I'm very sorry as I appear to have misunderstood you above, and now understand that you perhaps aren't familiar with the postmillennial view. I will try to write up a short but full explanation of my position at some point and send it to you (don't expect this very soon as I'm afraid I'm extremely busy at the moment, but I will try to give it to you as soon as I can). As I said before, I am not very well read on all the varying positions held by men in history, but I think my own view resembles very closely the classic postmillennial position held by the majority of the Reformers and Puritans.
 

BayouHuguenot

Puritanboard Amanuensis
Edit: I also note you refer to the "Second Coming of Jesus to earth". It seems unlikely that the Saviour would veil His glory for a second time in coming to the earth, and I certainly don't think the bible teaches that He will. It does teach in more than one place that he will come in the clouds of Heaven.
Zech 14 says his coming he will stand on the Mt of Olives and that will trigger an earthquake and that will cause a valley to appear, allowing the Jews to escape.

He doesn't have to veil his glory in a premillennial scheme. Since we hold to a Reformed Christology, his humanity will be local, anyway.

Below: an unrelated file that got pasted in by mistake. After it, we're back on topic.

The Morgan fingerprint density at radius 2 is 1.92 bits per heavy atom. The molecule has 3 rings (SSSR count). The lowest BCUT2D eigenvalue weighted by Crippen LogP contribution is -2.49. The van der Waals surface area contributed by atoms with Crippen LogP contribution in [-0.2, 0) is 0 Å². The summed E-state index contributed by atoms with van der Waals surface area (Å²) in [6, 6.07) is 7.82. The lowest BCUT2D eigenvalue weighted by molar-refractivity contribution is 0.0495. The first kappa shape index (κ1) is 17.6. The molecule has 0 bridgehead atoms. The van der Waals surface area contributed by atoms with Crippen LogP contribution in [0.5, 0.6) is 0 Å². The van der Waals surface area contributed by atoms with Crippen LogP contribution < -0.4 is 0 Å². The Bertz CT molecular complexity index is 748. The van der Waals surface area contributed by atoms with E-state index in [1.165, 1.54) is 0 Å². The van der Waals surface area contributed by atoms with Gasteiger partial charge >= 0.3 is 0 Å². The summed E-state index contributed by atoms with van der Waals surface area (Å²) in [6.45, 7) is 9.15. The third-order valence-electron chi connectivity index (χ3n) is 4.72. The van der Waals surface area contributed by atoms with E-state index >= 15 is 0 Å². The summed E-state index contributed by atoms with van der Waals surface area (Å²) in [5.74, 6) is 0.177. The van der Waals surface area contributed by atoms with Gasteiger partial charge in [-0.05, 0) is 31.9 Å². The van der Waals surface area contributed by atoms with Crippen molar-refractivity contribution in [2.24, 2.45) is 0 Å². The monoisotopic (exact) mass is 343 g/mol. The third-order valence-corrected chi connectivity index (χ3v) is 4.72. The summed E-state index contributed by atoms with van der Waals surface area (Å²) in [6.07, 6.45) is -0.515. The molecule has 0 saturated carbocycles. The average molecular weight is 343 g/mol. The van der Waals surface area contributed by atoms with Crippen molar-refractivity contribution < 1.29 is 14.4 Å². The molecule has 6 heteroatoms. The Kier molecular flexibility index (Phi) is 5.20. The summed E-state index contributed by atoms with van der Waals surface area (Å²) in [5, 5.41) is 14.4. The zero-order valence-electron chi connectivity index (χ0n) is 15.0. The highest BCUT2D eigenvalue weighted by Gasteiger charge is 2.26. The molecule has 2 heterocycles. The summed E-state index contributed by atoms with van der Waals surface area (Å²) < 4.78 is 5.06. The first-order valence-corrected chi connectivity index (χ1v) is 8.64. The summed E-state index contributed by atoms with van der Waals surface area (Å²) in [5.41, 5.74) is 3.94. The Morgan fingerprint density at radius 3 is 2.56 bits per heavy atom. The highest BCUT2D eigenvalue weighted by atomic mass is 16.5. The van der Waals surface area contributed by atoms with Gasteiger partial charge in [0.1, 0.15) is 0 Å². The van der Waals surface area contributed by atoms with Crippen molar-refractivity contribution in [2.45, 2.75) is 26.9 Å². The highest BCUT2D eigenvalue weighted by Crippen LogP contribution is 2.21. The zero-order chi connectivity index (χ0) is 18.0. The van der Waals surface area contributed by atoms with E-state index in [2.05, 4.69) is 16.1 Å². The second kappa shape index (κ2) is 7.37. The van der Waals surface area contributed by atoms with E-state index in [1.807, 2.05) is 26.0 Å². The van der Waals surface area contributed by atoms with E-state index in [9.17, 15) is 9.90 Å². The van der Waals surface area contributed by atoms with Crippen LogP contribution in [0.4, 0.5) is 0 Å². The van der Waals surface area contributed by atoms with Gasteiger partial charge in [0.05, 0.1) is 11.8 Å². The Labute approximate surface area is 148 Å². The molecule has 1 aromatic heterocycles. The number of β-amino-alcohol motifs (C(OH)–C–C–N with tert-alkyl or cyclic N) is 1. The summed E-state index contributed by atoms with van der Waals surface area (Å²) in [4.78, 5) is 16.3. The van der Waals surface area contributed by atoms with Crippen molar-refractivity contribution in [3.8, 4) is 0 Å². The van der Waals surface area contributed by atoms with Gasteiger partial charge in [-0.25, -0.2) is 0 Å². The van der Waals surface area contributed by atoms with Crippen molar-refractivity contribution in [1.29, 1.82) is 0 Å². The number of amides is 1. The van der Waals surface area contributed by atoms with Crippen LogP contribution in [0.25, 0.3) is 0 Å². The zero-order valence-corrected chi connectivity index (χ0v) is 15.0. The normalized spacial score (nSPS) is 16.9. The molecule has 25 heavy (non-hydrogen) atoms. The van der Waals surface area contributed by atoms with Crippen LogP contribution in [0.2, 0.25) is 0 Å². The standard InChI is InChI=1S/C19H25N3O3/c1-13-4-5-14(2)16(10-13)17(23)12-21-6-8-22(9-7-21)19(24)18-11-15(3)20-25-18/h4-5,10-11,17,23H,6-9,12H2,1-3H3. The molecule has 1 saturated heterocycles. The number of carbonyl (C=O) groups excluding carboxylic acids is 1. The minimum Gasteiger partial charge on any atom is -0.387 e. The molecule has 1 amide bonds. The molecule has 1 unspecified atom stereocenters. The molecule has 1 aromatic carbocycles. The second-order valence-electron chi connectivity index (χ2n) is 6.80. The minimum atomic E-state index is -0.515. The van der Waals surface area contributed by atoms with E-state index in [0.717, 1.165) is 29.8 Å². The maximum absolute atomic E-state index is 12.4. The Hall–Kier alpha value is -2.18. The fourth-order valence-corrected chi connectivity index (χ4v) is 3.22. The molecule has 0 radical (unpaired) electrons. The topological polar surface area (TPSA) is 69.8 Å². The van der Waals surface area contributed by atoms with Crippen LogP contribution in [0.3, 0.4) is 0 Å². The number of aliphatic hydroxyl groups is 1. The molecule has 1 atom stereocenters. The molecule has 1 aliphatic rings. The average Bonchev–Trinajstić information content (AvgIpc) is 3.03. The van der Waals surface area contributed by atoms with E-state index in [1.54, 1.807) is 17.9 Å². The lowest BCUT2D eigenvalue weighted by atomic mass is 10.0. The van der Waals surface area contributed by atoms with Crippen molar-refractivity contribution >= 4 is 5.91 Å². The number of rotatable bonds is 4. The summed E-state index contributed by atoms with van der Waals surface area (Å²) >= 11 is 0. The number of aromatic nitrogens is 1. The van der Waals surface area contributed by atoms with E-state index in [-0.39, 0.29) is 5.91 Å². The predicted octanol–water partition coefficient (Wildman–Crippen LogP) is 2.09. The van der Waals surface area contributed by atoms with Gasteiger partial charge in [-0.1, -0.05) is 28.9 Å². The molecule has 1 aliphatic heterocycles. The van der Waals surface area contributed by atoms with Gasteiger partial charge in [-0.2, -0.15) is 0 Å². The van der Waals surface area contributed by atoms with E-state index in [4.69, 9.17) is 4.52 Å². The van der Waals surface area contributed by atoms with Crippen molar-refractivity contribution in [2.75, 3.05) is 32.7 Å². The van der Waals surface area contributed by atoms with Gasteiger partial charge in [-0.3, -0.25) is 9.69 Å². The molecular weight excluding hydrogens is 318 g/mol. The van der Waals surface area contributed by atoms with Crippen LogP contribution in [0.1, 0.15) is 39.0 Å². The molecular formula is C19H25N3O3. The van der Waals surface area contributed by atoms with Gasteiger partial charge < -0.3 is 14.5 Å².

Scottish Presbyterian

Puritan Board Freshman
Zech 14 says his coming he will stand on the Mt of Olives and that will trigger an earthquake and that will cause a valley to appear, allowing the Jews to escape.

He doesn't have to veil his glory in a premillennial scheme. Since we hold to a Reformed Christology, his humanity will be local, anyway.
Yes, Zechariah 14 is the scripture which I think comes closest to supporting a premillennial view, though only if interpreted literally. Can you think of any other passage in scripture which supports a literal reading of Zechariah 14?

Point taken about Christ's humanity being local (to Him) anyway - but I'm not sure I understand a scenario in which Christ walks the earth as an earthly king, without veiling his glory. Also, He did say "My kingdom is not of this world".
 

BayouHuguenot

Puritanboard Amanuensis
Can you think of any other passage in scripture which supports a literal reading of Zechariah 14?
I don't see why I would need to. I'm not entirely convinced of the premil scheme, but that wouldn't be the reason.